Cite this article as:
Yan, XL., Dai, TF., Zhao, D. et al. J For Res (2016) 21: 280. doi:10.1007/s10310-016-0540-7
Fast-growing poplar plantations are considered of great benefit to both timber production and carbon (C) sequestration, and are increasingly planted for multiple purposes worldwide. Irrigation and fertilization are common management practices in plantations in semiarid regions. However, quantitative investigation of the integrative effect of surface drip irrigation and fertigation (SDIF) on biomass and C storage in poplar plantations remains limited. In this study, we conducted a field experiment on a fast-growing poplar cultivar (Populus × euramericana cv. Guariento) plantation to compare the combination of surface drip irrigation and fertigation in growing seasons with conventional management (control; CK). Experiments repeated over 2 years showed that SDIF significantly increased biomass and C storage in both trees and soil in the plantation compared with the CK. Tree biomass C in SDIF-treated and CK stands after the first year of the experiment (age 5) was 6.20 and 4.05 t C ha, respectively, and the difference further increased, i.e., 15.18 and 8.63 t C ha, respectively, after the second year of the experiment (age 6). There was 53 and 76 % higher C storage in SDIF-treated trees than in the CK trees after the first and second years of the experiment, respectively. The SDIF increased the soil C concentration, especially in the surface soil at 0- to 40-cm depth. Soil organic C at a depth of 0–60 cm under the SDIF treatment was 45.42, 50.87 and 61.32 t C ha in the 1st, 2nd and 3rd years, respectively, with annual increases of 12 and 21 % between the first and second, and second and third year, respectively. The corresponding soil organic C in the CK was 43.08, 43.57 and 47.92 t C ha in the 1st, 2nd and 3rd years; the annual increases were only 1 and 10 %, respectively. The results confirmed the significant effect of the combined management on C storage in poplar plantations, thus we suggest it can be applied in forestry management, even though it generally did not change C concentrations of tree components.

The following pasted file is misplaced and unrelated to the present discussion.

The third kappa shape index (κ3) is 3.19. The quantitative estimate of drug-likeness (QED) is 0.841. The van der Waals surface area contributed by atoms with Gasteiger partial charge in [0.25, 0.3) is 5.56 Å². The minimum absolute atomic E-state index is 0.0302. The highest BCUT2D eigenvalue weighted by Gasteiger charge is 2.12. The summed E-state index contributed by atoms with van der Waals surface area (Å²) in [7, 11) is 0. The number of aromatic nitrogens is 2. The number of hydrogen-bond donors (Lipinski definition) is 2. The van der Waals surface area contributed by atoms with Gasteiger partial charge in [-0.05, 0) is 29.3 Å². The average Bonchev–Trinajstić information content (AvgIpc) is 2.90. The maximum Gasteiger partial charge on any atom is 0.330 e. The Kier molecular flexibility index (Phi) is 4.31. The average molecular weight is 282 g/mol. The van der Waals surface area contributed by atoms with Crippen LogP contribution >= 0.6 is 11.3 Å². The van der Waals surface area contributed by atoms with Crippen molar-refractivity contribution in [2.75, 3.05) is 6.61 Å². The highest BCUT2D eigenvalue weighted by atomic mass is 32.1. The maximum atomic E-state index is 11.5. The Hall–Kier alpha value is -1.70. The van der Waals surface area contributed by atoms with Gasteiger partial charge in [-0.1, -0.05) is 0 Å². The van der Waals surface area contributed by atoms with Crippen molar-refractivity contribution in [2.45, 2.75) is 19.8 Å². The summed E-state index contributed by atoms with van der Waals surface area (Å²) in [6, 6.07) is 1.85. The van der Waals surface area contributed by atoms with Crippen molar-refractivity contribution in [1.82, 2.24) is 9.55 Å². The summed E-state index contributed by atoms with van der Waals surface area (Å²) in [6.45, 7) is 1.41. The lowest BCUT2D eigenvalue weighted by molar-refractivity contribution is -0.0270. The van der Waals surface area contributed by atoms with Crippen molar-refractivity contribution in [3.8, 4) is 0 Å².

For further details log on website :